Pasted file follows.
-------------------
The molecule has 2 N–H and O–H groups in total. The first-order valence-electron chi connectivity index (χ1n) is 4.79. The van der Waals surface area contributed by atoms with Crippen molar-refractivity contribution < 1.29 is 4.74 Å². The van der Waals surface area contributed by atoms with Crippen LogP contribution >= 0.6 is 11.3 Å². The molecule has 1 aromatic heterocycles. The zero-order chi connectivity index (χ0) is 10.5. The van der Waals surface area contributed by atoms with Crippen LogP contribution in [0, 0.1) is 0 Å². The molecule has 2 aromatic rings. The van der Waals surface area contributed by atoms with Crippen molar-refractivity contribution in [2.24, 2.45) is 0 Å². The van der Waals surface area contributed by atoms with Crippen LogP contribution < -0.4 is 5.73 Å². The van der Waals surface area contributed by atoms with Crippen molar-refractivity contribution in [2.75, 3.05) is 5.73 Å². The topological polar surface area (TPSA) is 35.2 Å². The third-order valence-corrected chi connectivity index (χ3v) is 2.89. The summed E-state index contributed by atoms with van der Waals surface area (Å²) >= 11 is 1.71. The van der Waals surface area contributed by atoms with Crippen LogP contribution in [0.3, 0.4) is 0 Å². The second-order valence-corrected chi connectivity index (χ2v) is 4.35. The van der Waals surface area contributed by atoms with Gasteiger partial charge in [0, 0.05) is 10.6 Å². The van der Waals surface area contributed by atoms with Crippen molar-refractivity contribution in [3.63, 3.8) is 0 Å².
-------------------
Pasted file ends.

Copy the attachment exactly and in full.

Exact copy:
The molecule has 2 N–H and O–H groups in total. The first-order valence-electron chi connectivity index (χ1n) is 4.79. The van der Waals surface area contributed by atoms with Crippen molar-refractivity contribution < 1.29 is 4.74 Å². The van der Waals surface area contributed by atoms with Crippen LogP contribution >= 0.6 is 11.3 Å². The molecule has 1 aromatic heterocycles. The zero-order chi connectivity index (χ0) is 10.5. The van der Waals surface area contributed by atoms with Crippen LogP contribution in [0, 0.1) is 0 Å². The molecule has 2 aromatic rings. The van der Waals surface area contributed by atoms with Crippen molar-refractivity contribution in [2.24, 2.45) is 0 Å². The van der Waals surface area contributed by atoms with Crippen LogP contribution < -0.4 is 5.73 Å². The van der Waals surface area contributed by atoms with Crippen molar-refractivity contribution in [2.75, 3.05) is 5.73 Å². The topological polar surface area (TPSA) is 35.2 Å². The third-order valence-corrected chi connectivity index (χ3v) is 2.89. The summed E-state index contributed by atoms with van der Waals surface area (Å²) >= 11 is 1.71. The van der Waals surface area contributed by atoms with Crippen LogP contribution in [0.3, 0.4) is 0 Å². The second-order valence-corrected chi connectivity index (χ2v) is 4.35. The van der Waals surface area contributed by atoms with Gasteiger partial charge in [0, 0.05) is 10.6 Å². The van der Waals surface area contributed by atoms with Crippen molar-refractivity contribution in [3.63, 3.8) is 0 Å².